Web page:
Are You Bragging Too Much?

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Have you been to a party and ended up stuck in a conversation with someone who talks too much about herself or brags about all the wonderful things he’s done? You roll your eyes in frustration and plan your escape to the drinks table.

Imagine your donors having the same reaction when all your communications sound like one big bragfest that have nothing to do with them. Okay, maybe your appeal or newsletter won’t drive them to drink, but it may end up in the recycle bin, unread.

Yes, you want to share your accomplishments, but you don’t don’t want to sound like that boring person at the party. It’s possible to do this without bragging. Here’s how.

Be donor-centered

You don’t need to tell your donors your organization is great. They wouldn’t have given you money if they didn’t think highly of you.

Let your donors know they’re great because they helped you make a difference for the people or community you serve. Give specific examples. Because of donors like you, Jane now has a home of her own.

All your communications should be donor or audience-centered. One way to ensure this is to use the word you more than we or us. Is Your Organization Donor-Centered? Find Out by Taking This Quiz

Tell a story

Telling a story is a great way to share accomplishments. Whether it’s in the first or third person, you can give a personal account of how you’re making a difference. Remember to focus on the people you serve and keep your organization in the background. Dazzle Your Donors With a Great Story

Photos and videos featuring the people you serve is another good way to share accomplishments.

Why is what you do important

Instead of the usual laundry list you see in annual reports, such as we served over X number of students in our tutoring program, focus on why that’s important, too. Students in our tutoring program are now reading at their grade level and have a better chance of graduating from high school on time.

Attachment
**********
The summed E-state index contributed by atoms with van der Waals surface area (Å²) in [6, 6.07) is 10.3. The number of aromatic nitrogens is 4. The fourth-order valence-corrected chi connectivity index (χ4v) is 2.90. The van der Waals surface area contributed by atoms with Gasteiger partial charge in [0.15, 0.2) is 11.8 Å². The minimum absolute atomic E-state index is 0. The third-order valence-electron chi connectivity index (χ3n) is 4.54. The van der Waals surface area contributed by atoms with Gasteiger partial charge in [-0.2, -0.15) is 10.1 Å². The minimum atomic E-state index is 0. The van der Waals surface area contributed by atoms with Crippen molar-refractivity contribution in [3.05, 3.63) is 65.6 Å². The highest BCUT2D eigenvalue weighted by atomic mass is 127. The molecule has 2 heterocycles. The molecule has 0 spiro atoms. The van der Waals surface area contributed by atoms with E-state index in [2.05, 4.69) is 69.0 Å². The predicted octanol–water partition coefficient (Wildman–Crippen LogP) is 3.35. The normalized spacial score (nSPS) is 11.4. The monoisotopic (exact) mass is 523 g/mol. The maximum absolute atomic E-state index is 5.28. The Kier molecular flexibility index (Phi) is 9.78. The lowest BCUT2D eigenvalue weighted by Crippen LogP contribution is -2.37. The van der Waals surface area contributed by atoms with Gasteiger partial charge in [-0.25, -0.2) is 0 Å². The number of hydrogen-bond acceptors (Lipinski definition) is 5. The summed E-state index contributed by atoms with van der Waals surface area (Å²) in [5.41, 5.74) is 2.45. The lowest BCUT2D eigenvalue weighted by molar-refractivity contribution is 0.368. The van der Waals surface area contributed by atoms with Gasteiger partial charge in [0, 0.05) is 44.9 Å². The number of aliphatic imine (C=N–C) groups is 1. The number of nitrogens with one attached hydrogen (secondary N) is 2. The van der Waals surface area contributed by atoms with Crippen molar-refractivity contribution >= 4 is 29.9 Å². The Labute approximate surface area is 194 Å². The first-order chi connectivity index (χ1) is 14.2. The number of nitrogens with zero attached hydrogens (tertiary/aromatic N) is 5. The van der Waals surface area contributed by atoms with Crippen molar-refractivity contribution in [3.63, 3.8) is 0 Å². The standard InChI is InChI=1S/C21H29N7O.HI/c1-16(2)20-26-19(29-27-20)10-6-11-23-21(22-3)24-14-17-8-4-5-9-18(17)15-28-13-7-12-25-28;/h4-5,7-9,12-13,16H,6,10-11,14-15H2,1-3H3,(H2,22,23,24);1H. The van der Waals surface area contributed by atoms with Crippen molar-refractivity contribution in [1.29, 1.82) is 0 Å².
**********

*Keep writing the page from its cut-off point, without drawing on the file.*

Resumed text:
Instead of focusing on what you do, let your donors know why it’s important.  Why you should probably trash your general brochure

Show don’t tell

Too many newsletters and annual reports ramble on about how an organization is number one in such and such, or there was a crisis and Y organization came in to solve it.

Go back to stories and examples. You can’t ignore your organization altogether, but instead of saying we were the first organization to come in and help the flood victims or we’re the number one hospital in the community, say Thanks to you, residents of the flood -ravaged town now have access to clean drinking water and can start rebuilding their homes or Thanks to you, the new outpatient clinic can serve more people in the community.

How you made a difference is more important than being first or best.

Current donors want to see the results of their gift. Potential donors may be more interested in your reputation, but they also want to see how their donation will make a difference.

A quick checklist

Before you share accomplishments in an appeal letter, thank you letter, newsletter article, social media update, annual report, etc, ask yourself these questions:

  • Is this donor/audience-centered?
  • Are we focusing on the people/community we serve?
  • Are we showing results?
  • Are we saying why this is important?
  • Are we bragging too much about ourselves?
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